# estimate confidence intervals of the Zenga index
# for each of the samples
est.cis <-
t(sapply(zenga.estimate.list, function(this.stat)
c(confint(this.stat))))

# evaluate
prop.table(table((theta.pop > est.cis[, 1]) &
(theta.pop < est.cis[, 2])))
##
##  FALSE   TRUE
## 0.0548 0.9452

Our estimated 95% CIs cover the parameter 94.52% of the time, which is very close to the nominal rate and also similar to the 94.5 PCR shown in Table 2.

For additional usage examples of svyzenga, type ?convey::svyzenga in the R console.

### 4.7.2 Real World Examples

This section displays example results using nationally-representative surveys from both the United States and Brazil. We present a variety of surveys, levels of analysis, and subpopulation breakouts to provide users with points of reference for the range of plausible values of the svyzenga function.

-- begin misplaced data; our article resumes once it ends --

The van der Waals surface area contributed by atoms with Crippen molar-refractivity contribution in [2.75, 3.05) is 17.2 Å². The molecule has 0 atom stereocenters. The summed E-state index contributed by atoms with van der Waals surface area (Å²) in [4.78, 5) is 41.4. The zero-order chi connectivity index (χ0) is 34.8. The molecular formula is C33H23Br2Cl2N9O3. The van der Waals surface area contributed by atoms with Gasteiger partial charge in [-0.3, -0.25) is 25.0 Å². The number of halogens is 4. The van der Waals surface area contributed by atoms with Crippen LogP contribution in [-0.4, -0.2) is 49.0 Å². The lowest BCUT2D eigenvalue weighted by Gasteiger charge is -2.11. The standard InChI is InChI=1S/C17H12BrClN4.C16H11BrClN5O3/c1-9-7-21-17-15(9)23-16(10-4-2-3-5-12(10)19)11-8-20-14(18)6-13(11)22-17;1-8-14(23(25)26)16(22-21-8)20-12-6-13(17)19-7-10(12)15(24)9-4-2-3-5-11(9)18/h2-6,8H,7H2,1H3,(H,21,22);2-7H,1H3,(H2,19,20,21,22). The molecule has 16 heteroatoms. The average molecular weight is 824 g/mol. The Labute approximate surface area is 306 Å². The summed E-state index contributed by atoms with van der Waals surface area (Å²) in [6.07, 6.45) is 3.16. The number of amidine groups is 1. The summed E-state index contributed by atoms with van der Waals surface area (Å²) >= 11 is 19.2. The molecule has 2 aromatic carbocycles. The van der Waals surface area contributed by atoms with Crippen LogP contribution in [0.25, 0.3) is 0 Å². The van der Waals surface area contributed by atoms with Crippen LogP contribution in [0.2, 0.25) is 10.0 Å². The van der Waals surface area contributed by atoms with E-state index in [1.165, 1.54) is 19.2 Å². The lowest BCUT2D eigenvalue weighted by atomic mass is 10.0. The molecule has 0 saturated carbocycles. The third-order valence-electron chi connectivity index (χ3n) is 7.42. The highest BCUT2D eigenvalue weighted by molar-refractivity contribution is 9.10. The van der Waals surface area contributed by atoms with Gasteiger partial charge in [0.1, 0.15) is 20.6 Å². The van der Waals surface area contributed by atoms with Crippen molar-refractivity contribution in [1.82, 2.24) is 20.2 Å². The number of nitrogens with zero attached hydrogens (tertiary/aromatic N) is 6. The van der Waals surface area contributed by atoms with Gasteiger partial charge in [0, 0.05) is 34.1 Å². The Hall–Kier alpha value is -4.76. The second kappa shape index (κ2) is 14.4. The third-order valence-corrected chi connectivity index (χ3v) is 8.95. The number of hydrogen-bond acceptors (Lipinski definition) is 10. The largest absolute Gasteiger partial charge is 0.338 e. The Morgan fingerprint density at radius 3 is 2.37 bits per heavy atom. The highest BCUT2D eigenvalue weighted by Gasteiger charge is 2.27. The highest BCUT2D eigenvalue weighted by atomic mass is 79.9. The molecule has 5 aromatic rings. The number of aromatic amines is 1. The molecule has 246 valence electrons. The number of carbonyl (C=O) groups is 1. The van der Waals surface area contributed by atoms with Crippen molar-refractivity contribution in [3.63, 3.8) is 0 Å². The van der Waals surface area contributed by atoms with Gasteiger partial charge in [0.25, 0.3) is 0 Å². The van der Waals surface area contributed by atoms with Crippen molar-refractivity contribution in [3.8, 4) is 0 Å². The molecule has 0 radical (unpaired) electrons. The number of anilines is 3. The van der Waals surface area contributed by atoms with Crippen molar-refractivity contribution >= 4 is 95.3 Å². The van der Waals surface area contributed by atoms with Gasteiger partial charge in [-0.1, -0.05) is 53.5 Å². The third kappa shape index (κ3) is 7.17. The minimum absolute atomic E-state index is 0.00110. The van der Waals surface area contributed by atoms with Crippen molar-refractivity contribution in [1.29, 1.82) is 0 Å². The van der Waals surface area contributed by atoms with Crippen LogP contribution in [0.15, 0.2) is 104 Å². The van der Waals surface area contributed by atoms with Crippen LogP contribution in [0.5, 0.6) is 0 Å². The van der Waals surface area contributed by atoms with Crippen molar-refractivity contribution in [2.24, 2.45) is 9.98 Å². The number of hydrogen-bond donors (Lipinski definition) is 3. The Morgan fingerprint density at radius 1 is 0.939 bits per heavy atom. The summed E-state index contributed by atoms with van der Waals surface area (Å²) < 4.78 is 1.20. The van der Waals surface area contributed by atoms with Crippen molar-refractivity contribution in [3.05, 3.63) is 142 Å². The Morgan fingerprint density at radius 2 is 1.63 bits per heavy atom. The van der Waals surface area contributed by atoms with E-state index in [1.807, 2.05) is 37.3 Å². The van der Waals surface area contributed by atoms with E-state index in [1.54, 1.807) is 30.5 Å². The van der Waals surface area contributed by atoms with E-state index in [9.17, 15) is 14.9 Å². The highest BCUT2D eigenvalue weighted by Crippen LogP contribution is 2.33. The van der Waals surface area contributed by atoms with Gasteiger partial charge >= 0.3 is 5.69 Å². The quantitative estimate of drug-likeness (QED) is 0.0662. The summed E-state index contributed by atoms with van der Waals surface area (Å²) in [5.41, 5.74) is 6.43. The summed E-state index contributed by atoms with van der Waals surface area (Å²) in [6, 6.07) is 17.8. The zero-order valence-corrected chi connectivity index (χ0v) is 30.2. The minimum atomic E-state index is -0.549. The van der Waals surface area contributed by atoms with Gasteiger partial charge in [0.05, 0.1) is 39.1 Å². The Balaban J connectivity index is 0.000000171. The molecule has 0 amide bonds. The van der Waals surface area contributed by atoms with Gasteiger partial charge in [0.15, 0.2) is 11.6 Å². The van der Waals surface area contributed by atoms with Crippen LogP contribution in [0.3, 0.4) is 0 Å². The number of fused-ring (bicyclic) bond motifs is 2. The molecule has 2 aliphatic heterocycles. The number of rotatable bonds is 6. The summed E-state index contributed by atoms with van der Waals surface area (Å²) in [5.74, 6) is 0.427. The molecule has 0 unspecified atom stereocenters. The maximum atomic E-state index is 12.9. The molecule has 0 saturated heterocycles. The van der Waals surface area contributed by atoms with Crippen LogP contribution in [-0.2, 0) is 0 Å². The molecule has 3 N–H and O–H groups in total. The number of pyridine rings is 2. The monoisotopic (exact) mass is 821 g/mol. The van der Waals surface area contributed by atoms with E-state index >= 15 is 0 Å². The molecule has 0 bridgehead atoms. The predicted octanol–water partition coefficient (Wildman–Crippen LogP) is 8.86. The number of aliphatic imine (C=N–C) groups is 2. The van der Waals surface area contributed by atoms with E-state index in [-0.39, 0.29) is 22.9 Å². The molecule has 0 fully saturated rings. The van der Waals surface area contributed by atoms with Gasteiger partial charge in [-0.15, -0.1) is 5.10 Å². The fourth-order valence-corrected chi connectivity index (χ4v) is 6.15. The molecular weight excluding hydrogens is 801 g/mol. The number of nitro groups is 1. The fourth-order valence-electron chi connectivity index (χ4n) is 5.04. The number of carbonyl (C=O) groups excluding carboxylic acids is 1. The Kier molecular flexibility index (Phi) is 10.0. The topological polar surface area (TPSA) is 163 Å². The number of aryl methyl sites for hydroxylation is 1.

To understand the construction of each survey design object and respective variables of interest, please refer to section 1.4 for CPS-ASEC, section 1.5 for PNAD Contínua, and section 1.6 for SCF.

#### 4.7.2.1 CPS-ASEC Household Income

svyzenga( ~ htotval , subset(cps_household_design, htotval >= 0))
##           zenga     SE
## htotval 0.82849 0.0013
svyby( ~ htotval ,
~ sex ,
subset(cps_household_design , htotval >= 0) ,
svyzenga)
##           sex   htotval  se.htotval
## male     male 0.8162638 0.002082333
## female female 0.8369836 0.001590366

#### 4.7.2.2 CPS-ASEC Family Income

svyzenga( ~ ftotval , subset(cps_family_design, ftotval >= 0))
##          zenga     SE
## ftotval 0.8037 0.0016
svyby( ~ ftotval ,
~ sex ,
subset(cps_family_design , ftotval >= 0) ,
svyzenga)
##           sex   ftotval  se.ftotval
## male     male 0.7859458 0.002818295